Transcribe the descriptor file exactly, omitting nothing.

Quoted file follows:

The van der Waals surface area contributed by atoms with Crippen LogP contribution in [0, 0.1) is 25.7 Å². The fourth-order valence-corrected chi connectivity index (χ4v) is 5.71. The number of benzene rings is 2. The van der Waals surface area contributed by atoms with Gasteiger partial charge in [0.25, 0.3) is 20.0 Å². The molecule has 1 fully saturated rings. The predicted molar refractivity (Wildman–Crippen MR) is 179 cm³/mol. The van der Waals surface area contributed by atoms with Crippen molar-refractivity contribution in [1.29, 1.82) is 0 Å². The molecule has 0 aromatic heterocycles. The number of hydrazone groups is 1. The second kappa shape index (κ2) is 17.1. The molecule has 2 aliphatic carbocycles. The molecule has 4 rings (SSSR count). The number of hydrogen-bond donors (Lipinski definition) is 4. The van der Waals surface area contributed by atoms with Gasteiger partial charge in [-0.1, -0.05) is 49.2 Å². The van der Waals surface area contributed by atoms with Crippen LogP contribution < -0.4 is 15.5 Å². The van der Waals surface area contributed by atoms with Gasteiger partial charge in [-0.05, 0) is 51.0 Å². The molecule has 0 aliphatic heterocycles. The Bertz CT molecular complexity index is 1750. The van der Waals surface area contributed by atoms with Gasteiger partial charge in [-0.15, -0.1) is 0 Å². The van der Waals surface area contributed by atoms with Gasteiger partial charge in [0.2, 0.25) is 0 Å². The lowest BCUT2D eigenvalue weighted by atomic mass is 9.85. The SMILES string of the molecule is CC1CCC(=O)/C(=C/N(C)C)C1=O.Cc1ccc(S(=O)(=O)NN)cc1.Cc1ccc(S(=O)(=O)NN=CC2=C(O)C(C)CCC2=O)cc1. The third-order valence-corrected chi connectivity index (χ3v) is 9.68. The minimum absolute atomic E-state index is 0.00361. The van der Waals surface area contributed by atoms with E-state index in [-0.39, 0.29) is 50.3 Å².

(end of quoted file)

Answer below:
The van der Waals surface area contributed by atoms with Crippen LogP contribution in [0, 0.1) is 25.7 Å². The fourth-order valence-corrected chi connectivity index (χ4v) is 5.71. The number of benzene rings is 2. The van der Waals surface area contributed by atoms with Gasteiger partial charge in [0.25, 0.3) is 20.0 Å². The molecule has 1 fully saturated rings. The predicted molar refractivity (Wildman–Crippen MR) is 179 cm³/mol. The van der Waals surface area contributed by atoms with Crippen molar-refractivity contribution in [1.29, 1.82) is 0 Å². The molecule has 0 aromatic heterocycles. The number of hydrazone groups is 1. The second kappa shape index (κ2) is 17.1. The molecule has 2 aliphatic carbocycles. The molecule has 4 rings (SSSR count). The number of hydrogen-bond donors (Lipinski definition) is 4. The van der Waals surface area contributed by atoms with Gasteiger partial charge in [-0.1, -0.05) is 49.2 Å². The van der Waals surface area contributed by atoms with Crippen LogP contribution < -0.4 is 15.5 Å². The van der Waals surface area contributed by atoms with Gasteiger partial charge in [-0.05, 0) is 51.0 Å². The molecule has 0 aliphatic heterocycles. The Bertz CT molecular complexity index is 1750. The van der Waals surface area contributed by atoms with Gasteiger partial charge in [-0.15, -0.1) is 0 Å². The van der Waals surface area contributed by atoms with Gasteiger partial charge in [0.2, 0.25) is 0 Å². The lowest BCUT2D eigenvalue weighted by atomic mass is 9.85. The SMILES string of the molecule is CC1CCC(=O)/C(=C/N(C)C)C1=O.Cc1ccc(S(=O)(=O)NN)cc1.Cc1ccc(S(=O)(=O)NN=CC2=C(O)C(C)CCC2=O)cc1. The third-order valence-corrected chi connectivity index (χ3v) is 9.68. The minimum absolute atomic E-state index is 0.00361. The van der Waals surface area contributed by atoms with E-state index in [-0.39, 0.29) is 50.3 Å².